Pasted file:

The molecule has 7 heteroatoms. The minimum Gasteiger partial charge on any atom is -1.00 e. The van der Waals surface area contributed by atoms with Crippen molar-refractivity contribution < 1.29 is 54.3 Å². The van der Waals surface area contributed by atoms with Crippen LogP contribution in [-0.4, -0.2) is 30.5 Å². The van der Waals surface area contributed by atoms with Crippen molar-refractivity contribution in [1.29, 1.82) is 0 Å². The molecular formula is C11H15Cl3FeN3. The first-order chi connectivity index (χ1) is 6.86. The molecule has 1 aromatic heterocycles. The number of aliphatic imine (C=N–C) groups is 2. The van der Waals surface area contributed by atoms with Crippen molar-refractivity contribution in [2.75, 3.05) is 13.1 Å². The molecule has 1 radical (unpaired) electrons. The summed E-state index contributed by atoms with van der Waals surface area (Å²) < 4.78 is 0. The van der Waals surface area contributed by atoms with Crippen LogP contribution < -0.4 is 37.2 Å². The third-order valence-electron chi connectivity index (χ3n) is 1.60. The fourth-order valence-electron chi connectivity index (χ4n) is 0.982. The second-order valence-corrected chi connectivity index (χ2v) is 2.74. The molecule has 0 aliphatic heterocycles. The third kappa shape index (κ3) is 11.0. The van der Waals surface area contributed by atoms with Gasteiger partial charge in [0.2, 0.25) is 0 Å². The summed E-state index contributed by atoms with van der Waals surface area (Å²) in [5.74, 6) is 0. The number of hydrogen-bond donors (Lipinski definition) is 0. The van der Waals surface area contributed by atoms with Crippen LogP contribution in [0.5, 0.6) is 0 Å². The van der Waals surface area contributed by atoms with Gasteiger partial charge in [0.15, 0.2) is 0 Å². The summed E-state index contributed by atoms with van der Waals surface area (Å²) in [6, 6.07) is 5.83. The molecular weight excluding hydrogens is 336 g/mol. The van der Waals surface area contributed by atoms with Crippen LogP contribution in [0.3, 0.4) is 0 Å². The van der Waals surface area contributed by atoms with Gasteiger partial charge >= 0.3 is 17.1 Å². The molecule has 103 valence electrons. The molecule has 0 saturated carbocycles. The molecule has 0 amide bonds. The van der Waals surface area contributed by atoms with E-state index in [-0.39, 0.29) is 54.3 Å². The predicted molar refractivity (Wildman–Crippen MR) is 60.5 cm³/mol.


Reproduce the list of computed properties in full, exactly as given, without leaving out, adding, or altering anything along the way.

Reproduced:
The molecule has 7 heteroatoms. The minimum Gasteiger partial charge on any atom is -1.00 e. The van der Waals surface area contributed by atoms with Crippen molar-refractivity contribution < 1.29 is 54.3 Å². The van der Waals surface area contributed by atoms with Crippen LogP contribution in [-0.4, -0.2) is 30.5 Å². The van der Waals surface area contributed by atoms with Crippen molar-refractivity contribution in [1.29, 1.82) is 0 Å². The molecular formula is C11H15Cl3FeN3. The first-order chi connectivity index (χ1) is 6.86. The molecule has 1 aromatic heterocycles. The number of aliphatic imine (C=N–C) groups is 2. The van der Waals surface area contributed by atoms with Crippen molar-refractivity contribution in [2.75, 3.05) is 13.1 Å². The molecule has 1 radical (unpaired) electrons. The summed E-state index contributed by atoms with van der Waals surface area (Å²) < 4.78 is 0. The van der Waals surface area contributed by atoms with Crippen LogP contribution < -0.4 is 37.2 Å². The third-order valence-electron chi connectivity index (χ3n) is 1.60. The fourth-order valence-electron chi connectivity index (χ4n) is 0.982. The second-order valence-corrected chi connectivity index (χ2v) is 2.74. The molecule has 0 aliphatic heterocycles. The third kappa shape index (κ3) is 11.0. The van der Waals surface area contributed by atoms with Gasteiger partial charge in [0.2, 0.25) is 0 Å². The summed E-state index contributed by atoms with van der Waals surface area (Å²) in [5.74, 6) is 0. The number of hydrogen-bond donors (Lipinski definition) is 0. The van der Waals surface area contributed by atoms with Crippen LogP contribution in [0.5, 0.6) is 0 Å². The van der Waals surface area contributed by atoms with Gasteiger partial charge in [0.15, 0.2) is 0 Å². The summed E-state index contributed by atoms with van der Waals surface area (Å²) in [6, 6.07) is 5.83. The molecular weight excluding hydrogens is 336 g/mol. The van der Waals surface area contributed by atoms with Crippen LogP contribution in [0.3, 0.4) is 0 Å². The van der Waals surface area contributed by atoms with Gasteiger partial charge >= 0.3 is 17.1 Å². The molecule has 103 valence electrons. The molecule has 0 saturated carbocycles. The molecule has 0 amide bonds. The van der Waals surface area contributed by atoms with E-state index in [-0.39, 0.29) is 54.3 Å². The predicted molar refractivity (Wildman–Crippen MR) is 60.5 cm³/mol.